We've tried at least 8 breads and just found an awesome one. It's "Pamela's Wheat-Free Bread Mix". It's called "wheat" free, but it's actually gluten free and casein free as a bonus! It's hearty and it's super UNtoasted as well as toasted. (We also like a lot of other Pamela's products.) All the other breads we tried HAD to be toasted or forget it. The only downside is you have to mix it up and bake it. At least you do NOT need a breadmaker. Our second favorite is pre-made and comes frozen. It's Kinnikinnick's Robins Honey Brown Rice Bread. Kinnikinnick also makes a good bagel (when toasted) and english muffins. They have a website you can order from. Their graham crackers are yummy too. As for pasta we think the best is from Tinkiyada. They have several different types. Only be careful cooking it -- We've found it to be done much faster than the package directions call for (by several minutes). We've also tried a variety of granola type bars. Most are pretty awful, but my kids like Enjoy Life's carmel apple bars. We like Applegate Farms for lunchmeat and sausage, especially their chicken apple sausage. Another brand we've found that usually has good stuff is Glutino - pretzels and the like. We've also found that ultimately the best stuff is the natural stuff--fruit, veggies and meat.

Good luck! :) Right now, we're in the process of trying to go 100% casein free too. And, I'm actually finding that harder!

Best,

Sonya

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My symptoms were all GI and I didn't notice real change for several months. It took a whole year before I considered my bowels (for lack of a better term) were what I considered back to "normal."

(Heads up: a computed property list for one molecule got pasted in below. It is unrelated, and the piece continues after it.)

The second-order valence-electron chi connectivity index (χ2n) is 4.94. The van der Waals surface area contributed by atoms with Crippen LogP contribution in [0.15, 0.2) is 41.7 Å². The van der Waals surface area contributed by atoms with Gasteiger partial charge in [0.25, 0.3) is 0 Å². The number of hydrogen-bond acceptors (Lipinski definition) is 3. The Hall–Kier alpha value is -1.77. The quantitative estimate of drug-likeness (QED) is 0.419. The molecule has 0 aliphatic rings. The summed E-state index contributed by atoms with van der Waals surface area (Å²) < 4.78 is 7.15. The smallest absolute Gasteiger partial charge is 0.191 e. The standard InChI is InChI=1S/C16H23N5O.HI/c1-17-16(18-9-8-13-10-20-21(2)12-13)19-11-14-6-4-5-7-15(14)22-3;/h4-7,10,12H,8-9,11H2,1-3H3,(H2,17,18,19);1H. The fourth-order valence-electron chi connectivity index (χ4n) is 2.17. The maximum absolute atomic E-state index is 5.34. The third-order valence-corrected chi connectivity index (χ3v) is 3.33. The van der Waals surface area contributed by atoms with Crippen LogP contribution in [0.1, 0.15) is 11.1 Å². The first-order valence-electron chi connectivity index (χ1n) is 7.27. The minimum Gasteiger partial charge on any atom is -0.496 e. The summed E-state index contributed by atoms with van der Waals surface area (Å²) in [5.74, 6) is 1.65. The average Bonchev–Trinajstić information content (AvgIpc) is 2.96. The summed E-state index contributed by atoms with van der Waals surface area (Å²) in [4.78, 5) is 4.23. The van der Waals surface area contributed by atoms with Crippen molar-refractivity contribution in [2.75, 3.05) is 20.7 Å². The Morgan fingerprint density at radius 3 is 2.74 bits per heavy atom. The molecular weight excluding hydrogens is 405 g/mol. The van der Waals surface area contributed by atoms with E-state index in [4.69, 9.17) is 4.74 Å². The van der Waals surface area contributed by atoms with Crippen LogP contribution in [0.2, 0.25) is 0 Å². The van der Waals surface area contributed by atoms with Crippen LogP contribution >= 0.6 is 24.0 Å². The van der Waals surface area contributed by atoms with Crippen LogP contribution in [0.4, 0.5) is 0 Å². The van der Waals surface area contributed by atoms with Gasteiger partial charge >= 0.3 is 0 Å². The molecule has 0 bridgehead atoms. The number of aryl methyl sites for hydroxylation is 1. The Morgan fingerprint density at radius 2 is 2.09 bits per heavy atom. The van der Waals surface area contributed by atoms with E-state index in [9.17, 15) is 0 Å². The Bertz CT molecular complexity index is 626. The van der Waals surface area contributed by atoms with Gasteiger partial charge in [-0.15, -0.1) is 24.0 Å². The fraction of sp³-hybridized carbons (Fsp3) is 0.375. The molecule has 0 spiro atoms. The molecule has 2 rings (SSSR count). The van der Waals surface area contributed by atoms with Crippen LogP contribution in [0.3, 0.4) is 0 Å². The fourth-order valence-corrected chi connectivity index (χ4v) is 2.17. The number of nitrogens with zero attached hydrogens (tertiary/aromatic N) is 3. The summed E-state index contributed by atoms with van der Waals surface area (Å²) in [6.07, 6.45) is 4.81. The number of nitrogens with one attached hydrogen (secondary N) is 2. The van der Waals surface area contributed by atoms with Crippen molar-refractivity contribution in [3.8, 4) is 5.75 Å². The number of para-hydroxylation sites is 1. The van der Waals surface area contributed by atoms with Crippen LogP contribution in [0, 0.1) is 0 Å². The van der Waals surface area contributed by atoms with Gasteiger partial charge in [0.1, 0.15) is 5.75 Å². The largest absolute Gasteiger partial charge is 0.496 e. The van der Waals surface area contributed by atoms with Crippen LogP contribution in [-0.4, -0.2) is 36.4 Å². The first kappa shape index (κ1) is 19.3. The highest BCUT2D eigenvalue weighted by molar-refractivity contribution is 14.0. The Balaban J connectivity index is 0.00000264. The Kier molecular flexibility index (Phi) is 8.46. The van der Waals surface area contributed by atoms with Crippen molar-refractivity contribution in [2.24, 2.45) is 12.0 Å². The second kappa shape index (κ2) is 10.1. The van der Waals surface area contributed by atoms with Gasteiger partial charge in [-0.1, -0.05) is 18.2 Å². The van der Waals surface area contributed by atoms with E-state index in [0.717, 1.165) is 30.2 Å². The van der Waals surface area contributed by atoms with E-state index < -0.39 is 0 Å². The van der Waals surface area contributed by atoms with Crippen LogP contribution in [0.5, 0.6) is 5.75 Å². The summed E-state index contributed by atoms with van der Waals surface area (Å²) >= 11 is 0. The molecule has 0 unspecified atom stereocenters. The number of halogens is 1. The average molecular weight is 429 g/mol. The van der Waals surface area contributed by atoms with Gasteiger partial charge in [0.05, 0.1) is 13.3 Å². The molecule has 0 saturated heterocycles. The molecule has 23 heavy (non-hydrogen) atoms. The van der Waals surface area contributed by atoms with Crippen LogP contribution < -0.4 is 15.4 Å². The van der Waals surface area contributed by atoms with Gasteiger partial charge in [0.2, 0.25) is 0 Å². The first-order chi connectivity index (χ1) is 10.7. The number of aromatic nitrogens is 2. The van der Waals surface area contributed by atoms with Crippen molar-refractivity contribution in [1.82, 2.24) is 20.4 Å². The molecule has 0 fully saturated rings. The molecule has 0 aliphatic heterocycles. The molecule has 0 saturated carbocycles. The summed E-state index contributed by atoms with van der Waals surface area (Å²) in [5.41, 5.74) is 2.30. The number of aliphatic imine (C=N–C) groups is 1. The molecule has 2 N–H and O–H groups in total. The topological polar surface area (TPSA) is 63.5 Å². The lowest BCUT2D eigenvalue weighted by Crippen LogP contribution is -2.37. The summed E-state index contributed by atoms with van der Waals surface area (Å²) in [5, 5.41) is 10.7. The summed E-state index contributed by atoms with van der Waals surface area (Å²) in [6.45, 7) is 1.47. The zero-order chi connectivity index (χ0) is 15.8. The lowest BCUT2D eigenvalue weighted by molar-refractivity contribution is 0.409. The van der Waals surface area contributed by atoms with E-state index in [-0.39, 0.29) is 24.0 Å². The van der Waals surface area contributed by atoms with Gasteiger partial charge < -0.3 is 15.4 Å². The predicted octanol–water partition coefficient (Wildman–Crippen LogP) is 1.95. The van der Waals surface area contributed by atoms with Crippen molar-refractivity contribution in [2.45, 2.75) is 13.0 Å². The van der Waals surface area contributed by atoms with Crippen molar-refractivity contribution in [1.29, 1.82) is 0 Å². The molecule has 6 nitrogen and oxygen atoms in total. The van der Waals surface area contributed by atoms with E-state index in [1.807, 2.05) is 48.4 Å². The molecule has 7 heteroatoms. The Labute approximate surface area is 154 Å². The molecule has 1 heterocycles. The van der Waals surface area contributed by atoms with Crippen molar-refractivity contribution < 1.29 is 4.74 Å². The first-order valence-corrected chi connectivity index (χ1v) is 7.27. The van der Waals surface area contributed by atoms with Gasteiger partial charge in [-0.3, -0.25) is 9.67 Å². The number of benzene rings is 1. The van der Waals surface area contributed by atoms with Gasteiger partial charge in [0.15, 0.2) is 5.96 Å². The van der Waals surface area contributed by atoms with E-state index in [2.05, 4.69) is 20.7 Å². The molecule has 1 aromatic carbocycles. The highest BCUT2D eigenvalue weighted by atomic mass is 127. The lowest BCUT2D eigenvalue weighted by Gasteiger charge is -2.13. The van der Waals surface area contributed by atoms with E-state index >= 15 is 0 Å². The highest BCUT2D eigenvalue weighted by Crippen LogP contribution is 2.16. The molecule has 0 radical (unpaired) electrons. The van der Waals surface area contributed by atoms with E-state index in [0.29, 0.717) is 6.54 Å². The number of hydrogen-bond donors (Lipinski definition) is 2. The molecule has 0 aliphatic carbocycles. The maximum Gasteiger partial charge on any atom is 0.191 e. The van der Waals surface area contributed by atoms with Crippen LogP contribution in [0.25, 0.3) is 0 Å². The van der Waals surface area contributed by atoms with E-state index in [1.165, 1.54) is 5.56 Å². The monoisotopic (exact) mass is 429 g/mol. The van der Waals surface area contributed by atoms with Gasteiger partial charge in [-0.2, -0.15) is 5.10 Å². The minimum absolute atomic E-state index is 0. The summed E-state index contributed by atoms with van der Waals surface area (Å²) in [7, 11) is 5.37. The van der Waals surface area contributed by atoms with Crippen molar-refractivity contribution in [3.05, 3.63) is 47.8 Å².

Pamela's makes a really good and easy bread mix. So does Manna from Anna. Bob's Red Mill bread mix isn't bad either.

Haven't had a bagel in 7 years... I'd kill for a real one. Pamela's bread mix has a bagel cooking method that wasn't bad.

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My fatigue, headaches, and D were totally gone within a week. I lost my bloating within a month and I have lost 10 pounds (I had 10 stubborn pounds left over from my pregnancy last year- they just fell off after I went gluten free!).

My son's leg cramps went away within a week. He started having "normal" BM's within a month. He has gained 10 pounds since going gluten free (I gave him my spare 10 pounds!).

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Mike, my impression of the forum is that response time varies considerably. I think if you see any kind of change, good or bad, that is a good clue to stick with it for awhile.

I saw a positive change in constipation problems about 10 days out; it lasted for 10 days, then was worse again. However for me that was a 10 day period the likes of which I never remember seeing in my whole life. My recovery has been complicated though. I was off milk for 10 months, and went off soy about month #4. I have several other food intolerances as well. Since malabsorption and maldigestion was still severe after over a year, and I had highly elevated sugar residue (fecal) that showed I cannot digest dissacharrides, my doctor put me on the SCD in July. I have responded quite well to that--especially the fatigue and brain fog. The fatigue and brain fog is also related to lyme disease for me.

Point being that gluten-free may bring a wonderful recovery; it also may just be part of the answer.

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Thanks everyone for your thoughtful responses. I have other medical issues and there are other possible explanations for my brain fog, etc but I also have reason to believe that this could be related to gluten. It's helpful to hear everyones' time lines and it helps to motivate me to keep going. I am excited to give some of the products suggested here a try. One day at at time...

Thanks,

-Mike